To help with tax planning for the 2021/22 tax year we have put together a list of tax-saving tips and reminders about what allowances are available both for business and individuals.   With the Chancellor looking to raid businesses to pay for the Covid-19 business support and furlough schemes there has never been a better time to tax plan and try and reduce your tax bill as much as possible.   It’s going to get tough for small businesses so we have put together another checklist of tax-saving ideas for small businesses.

ISA (Individual Savings Account)

You can put up to £20,000 in an ISA every year but you cannot carry over between tax years.  You have until midnight on the 5th of April 2022 to finalise all your ISA contributions.   ISAS are free from Capital Gains Tax and Income Tax so make sure you max out and put in as much as you can afford.

ISA:                                        £20,000

Junior ISA:                           £9000 a year

Help to Buy ISA:                 £200 a month

Lifetime ISA:                       £4000 a year


The tax perks for companies are outstanding.  For example, if you picked up the keys to a sporty, petrol-fuelled BMW 3-series company car you will pay a benefit in kind (BIK) tax of 32 per cent, rising to 34 per cent by 2022-23.  However, had you opted instead for a top-of-the-range Nissan Leaf for a similar price, the BIK would be zero this year, 1 per cent next year and 2 per cent the year after.   Over three years a higher-rate taxpayer opting for the BMW will pay around £13,700 in tax.  The Nissan Leaf driver just £423.   An electric car can also cost half as much to run, and you pay no road tax. You are also exempt from paying the London congestion charge, potentially worth thousands a year to a daily commuter.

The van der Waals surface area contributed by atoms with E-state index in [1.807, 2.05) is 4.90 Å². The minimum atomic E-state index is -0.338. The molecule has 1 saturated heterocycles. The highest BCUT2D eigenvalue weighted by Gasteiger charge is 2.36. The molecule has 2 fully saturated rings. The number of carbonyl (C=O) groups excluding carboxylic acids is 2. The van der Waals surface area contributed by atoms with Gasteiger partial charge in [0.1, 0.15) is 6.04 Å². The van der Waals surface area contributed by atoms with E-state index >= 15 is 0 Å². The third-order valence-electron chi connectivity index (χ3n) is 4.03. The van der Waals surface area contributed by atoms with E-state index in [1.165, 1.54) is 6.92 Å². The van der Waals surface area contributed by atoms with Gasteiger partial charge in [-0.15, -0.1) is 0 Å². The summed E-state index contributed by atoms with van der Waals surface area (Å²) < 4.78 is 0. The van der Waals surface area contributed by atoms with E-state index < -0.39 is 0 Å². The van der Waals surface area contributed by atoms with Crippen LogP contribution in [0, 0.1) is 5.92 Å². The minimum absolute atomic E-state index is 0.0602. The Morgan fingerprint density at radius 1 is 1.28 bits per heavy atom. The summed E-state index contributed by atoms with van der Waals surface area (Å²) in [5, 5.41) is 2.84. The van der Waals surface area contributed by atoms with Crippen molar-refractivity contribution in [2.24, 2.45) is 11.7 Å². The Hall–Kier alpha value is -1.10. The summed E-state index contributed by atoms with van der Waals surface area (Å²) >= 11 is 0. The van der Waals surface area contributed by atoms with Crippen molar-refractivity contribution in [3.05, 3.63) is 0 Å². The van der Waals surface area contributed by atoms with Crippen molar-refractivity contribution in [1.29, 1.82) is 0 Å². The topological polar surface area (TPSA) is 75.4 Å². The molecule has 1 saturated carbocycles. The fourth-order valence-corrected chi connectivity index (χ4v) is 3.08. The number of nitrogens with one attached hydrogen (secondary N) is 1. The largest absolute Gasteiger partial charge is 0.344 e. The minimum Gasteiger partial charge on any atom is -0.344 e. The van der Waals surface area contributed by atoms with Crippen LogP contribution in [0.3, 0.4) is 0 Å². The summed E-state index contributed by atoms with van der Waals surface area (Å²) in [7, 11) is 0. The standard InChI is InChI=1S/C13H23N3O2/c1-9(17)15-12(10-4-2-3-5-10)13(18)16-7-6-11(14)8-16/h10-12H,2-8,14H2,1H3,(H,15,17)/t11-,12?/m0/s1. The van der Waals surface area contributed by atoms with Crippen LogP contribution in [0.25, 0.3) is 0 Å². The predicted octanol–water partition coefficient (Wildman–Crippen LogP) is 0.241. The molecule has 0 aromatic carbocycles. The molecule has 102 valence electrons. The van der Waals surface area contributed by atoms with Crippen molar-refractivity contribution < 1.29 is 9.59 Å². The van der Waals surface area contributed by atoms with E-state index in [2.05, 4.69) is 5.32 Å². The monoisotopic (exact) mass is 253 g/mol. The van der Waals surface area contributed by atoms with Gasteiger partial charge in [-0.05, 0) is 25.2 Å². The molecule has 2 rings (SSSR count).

For business owners there are extra perks for running an electric car. Brand new zero-emission cars qualify for a 100 per cent first-year tax allowance, which means company owners can write off the whole cost of the car against their profits in year one thereby reducing their corporation tax bill.  Also, charging the car at the office is not a taxable benefit either.


Very importantly take money out of the business in a combination of dividends and salary.   Make sure your accountant calculates the most tax efficient way to do it.   If you are married, pay your spouse a salary that reflects the work that he/she does for the business.   Remember the tax-free dividend applies to all directors.